12. Michael Paine dies at 89

    Then let me ask you this one: How did the DeMohrenschildt version originate? Since that seems to have been taken with an entirely different format with different field of view and resolution.
  13. Michael Paine dies at 89

    I agree Jeff, the HSCA should have been all over that one. Are those two other sources, O'Leary and Fritz in your article? Where could it have come from, if not from the Paines? That is unusual about eh clapboard is it not? What a disgrace the WC was. Costner as Garrison: "Ask the question!"
  14. Mili Cranor on the Wide Tracheotomy

    Mili replies again: To Michael Walton: Thank you for your kind remarks. Keep on searching *** Dr. Stancak treats that which is being questioned as if it were an established fact, and uses it as a basis for his other assumptions. This reminds me of how the HSCA treated the location of JFK’s back wound: They said that (paraphrased), because the lung was not penetrated, then the wound could not have been as low as witnesses claimed. As if it was established fact that the bullet went all the way through – as if its depth of penetration was not as much a question as its location! And remember Hoover’s response to why the Stemmons sign didn’t need to be examined? He said that, because the sign was never between Oswald and Kennedy, then it could not have had any bullet holes in it. What I am trying to say is this: never forget what should be questioned. And if an explanation -- no matter how seemingly authoritative it is -- does not satisfy you, do not swallow it. Whether it’s mine, or someone else’s, do not swallow it, or you will get indigestion. You may hear the truth, and not recognize it. Or you may hear bovine feces. But never forget your questions. And beware of people who avoid your more difficult ones. We have no way of knowing exactly how wide Perry made his throat incision. I do find it fascinating that James Humes gave JAMA a radically revised new width -- even shorter than 3-4 cm. (Regarding Dr. Stancak’s story about the Rochester Institute of Technology photographer, it is impossible to verify. And I cannot ignore that institute’s alleged connections to the C.I.A., and their alleged Department of Perception Management, their expertise in disinformation, and apparent delight in creating confusion.) Regarding my own sources, since Dr. Stancak did not provide you with my reasons for believing Perry gave JFK a limited exploratory, I will repeat them below. "Since 1957 it has been the policy at Parkland Memorial Hospital to explore virtually all penetrating wounds of the neck regardless of the clinical impression as to the severity of the injury..." [4] "The incision was planned to allow full exposure of the tract of injury. Proximal [near] and distal [far] control of the major vessels was also considered in the length and position of the incision. The sternocleidomastoid ("strap") muscle and/or other neck muscles were taken off the insertion or transected whenever necessary to provide adequate exposure." [4] From Perry’s WC testimony: [“Once the transverse incision through the skin and subcutaneous tissues was made, it was necessary to separate the strap muscles covering the anterior muscles of the windpipe and thyroid. At that point, the trachea was noted to be deviated slightly to the left and I found it necessary to sever the exterior strap muscles on the other side to reach the trachea.” [6 WCH 10] The textbook book, Principles of Trauma Care contains a chapter written by Malcolm Perry, "Penetrating Wounds of the Neck." [5] Perry's list of findings that indicate the need for exploration include some that applied to Kennedy: Bleeding Large hematoma Shock Respiratory distress Subcutaneous emphysema Blood in the oropharynx Finally, an exploratory is even appropriate in the absence of these signs because life-threatening damage can hide behind a superficial looking wound. The authors of the 1971 paper discovered the following: "…one third of the patients with injury to a major structure had no clinical evidence for this. This latter group included one patient with a through and through bullet wound of the carotid artery." [3] References to the Addendum 1. Saletta JD, Lowe RJ, Lim LT, Thornton J, Delk S, Moss GS. Penetrating trauma of the neck. J Trauma 1976; 16(7):579-587 (Diagram) 2. Blass DC, James EC, Reed RJ, Fedde CW, Watne AL. Penetrating wounds of the neck and upper thorax. J Trauma 1978; 18(1):2-7. (Diagram) 3. Ashworth C, Williams LF, Byrne JJ. Penetrating wounds of the neck. Re-emphasis of the need for prompt exploration. Am J Surgery 1971;121:387-391 (exploratory since WW II) 4. Jones RF, Terrell JC, Salyer KE. Penetrating wounds of the neck: an analysis of 274 cases. J Trauma 1967; 7(2):228-237. (Parkland experience) 5. Perry, M. Chapter 16. Penetrating Wounds of the Neck. In: Shires, G.T., (Ed.) Principles of Trauma Care, Third Edition. New York: McGraw-Hill Book Company, 1985. Please feel free to contact me personally on any of my work, at this semi-private emails address: milicranor@aol.com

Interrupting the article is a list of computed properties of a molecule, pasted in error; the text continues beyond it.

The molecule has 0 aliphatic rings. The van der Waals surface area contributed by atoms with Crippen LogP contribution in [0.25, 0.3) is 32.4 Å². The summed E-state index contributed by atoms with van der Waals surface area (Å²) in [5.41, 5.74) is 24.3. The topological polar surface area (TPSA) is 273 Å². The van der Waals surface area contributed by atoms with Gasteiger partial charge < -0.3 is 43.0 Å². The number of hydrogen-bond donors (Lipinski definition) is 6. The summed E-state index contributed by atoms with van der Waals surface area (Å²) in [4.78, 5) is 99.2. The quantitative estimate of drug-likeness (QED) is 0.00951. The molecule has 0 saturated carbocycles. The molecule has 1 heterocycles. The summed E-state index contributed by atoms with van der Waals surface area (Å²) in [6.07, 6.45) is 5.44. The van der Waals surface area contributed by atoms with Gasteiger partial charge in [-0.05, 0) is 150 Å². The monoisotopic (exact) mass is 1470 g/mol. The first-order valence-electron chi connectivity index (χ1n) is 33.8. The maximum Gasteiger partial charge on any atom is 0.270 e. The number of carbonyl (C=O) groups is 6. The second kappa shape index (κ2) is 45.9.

15. Does everyone know what these pics are about?

    Thanks for that data Gary. To me it makes the matter even more interesting. That pics were requested a week in advance. But would not be completed until five days later than the witness testimony. Which leaves the question you posed: Then why not delay the witness testimony? Or perhaps ask Hoover to expedite the request? But, its even more puzzling. Because Wesley was recalled in July, and to my knowledge he was not asked about them at that time either. Was there ever a better scene explaining this case than in JFK with Costner/Garrison sitting in his chair reading the testimony and saying: "Ask the question? Ask the question?" Well, in this example, that opportunity never arose for reasons unexplained. But clearly suspicious.